Like the parroted political party slogan of the early 2000s, Cork has ‘a Lot Done, More to Do.’ The good news is that movement being witnessed on the ground and in its buildings risen and still rising above is in the right direction, even if it is sometimes a case of two-steps forward, one-back.
Those who can only decry the changes should re-examine their stance in the light of these quite revelatory pages, even allowing for the too-rare blue sky days when ‘Emerging Cork’s’ images were recorded.
Wide-scale dereliction, which was a legacy of past, poorer, decades, has been driven back, and there’s a better buzz and a bustle about the streets and the buildings.
Seeing people with high-vis jackets, construction hard hats and speaking in non-Cork accents grazing through shops at lunch-break surely is a sign of a city on the move.
Beauty isn’t just in the eye of the beholder, nor is banality, and there’s some unarguable ugliness too. Uniformity isn’t necessarily a virtue, though.
Cork has always, for better or worse, been a higgledy-piggledy built-city of little and large, fits and starts, ups and downs, sandstone and limestone, and increasingly now architectural cladding and glass.
It has been traditionally cautious, though when benefactors come to the fore it can incline to the classical, but of its nature Cork is usually cheap as paint or as the lack of it can be, but then by turns is surprisingly cheerful, sometimes inspirational, responding like any other place on earth to the wealth, spirit and demands of its times, with a Cork accent.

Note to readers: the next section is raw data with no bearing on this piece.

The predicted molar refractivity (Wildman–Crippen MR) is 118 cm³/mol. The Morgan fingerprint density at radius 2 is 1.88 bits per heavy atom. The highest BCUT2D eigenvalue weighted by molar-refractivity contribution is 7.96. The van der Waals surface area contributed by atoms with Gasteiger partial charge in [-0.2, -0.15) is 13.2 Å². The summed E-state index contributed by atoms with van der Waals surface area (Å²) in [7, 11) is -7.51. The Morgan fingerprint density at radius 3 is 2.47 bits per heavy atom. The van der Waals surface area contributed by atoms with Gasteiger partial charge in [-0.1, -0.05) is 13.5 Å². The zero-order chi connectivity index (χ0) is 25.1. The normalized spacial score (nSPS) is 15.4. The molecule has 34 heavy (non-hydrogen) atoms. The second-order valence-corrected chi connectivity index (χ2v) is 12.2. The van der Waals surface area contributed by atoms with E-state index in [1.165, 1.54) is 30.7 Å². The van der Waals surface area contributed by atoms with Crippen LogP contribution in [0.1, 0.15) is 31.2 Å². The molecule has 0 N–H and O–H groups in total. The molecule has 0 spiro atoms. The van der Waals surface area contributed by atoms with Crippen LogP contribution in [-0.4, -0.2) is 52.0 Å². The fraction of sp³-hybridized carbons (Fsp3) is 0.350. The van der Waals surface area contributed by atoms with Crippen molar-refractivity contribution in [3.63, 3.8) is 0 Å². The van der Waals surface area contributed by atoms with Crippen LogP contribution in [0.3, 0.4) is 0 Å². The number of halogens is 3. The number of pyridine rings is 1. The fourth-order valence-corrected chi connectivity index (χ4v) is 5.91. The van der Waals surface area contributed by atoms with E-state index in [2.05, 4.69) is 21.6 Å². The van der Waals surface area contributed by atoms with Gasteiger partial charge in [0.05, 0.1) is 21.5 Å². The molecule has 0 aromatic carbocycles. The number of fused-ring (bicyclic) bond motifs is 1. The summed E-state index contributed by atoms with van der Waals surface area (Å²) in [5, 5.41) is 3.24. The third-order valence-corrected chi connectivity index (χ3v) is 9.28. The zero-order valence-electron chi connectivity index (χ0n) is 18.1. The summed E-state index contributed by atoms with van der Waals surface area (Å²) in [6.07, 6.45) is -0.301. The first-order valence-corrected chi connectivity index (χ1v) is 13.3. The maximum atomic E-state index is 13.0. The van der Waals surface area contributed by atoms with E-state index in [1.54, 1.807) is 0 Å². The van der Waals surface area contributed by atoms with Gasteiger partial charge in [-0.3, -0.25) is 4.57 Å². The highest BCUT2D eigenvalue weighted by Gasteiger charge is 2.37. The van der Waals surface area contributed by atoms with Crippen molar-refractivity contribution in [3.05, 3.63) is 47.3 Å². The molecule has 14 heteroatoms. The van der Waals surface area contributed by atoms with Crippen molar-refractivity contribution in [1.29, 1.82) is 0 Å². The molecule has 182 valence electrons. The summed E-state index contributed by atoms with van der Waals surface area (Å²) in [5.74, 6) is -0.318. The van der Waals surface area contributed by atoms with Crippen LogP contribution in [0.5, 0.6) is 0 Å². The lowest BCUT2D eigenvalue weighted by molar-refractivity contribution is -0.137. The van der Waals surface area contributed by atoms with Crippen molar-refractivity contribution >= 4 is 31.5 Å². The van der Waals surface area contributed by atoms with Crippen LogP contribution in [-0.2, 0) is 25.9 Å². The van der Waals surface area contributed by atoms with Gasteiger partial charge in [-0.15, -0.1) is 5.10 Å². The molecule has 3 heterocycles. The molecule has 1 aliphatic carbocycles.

Cork has its architectural gems of its past, hidden or scattered rather than concentrated on one glitzy ring or quarter, and some new gems have surely been added, so take a bow, all concerned.
Paste jewellery too, has been allowed through of course, but so what? Look at the broader picture, and don’t necessarily rush to judgement…though there’s an obvious temptation and satisfaction in such pronouncements.
That which looks awkward now may well ameliorate when future buildings cosy up alongside and change the current brash newcomer’s impact.
Equally, those which stand out today as paragons of design may be a passing fad, losing shine as maintenance falters, as design flaws get exposed and bits fall off. One or two buildings may be indeed exposed as emperors without clothing, or cladding.
Every superb, uplifting building or interior added to the city’s streets, college campuses or quaysides in the past few years makes it harder for ensuing buildings, for tomorrow’s builders and developers, for a maturing generation indeed, to allow what comes next be too far off the new pace and the ratcheted, higher standard. The bar is being raised.
Nothing stays the same, not for too long anyway. The truly cheap can be pulled down again, and the cherishable saved and savoured.
Insular outlooks have been shrugged off, architects now living in Cork have, begod, lived abroad and bought us back notions, cantilevered out beyond our old expectations.
In food, tripe and black puddings are being fashioned into tapas, and boardwalks are replacing bars. Not everything new is good, not everything old is bad, or vice versa.
There will always be debate and discussion and division about buildings, as there is about sport and politics and love and life.
Look on these loving, lavish and occasionally luscious images, and linger about town, look up and compare the reality with the image. Mind the potholes, and enjoy the arguments.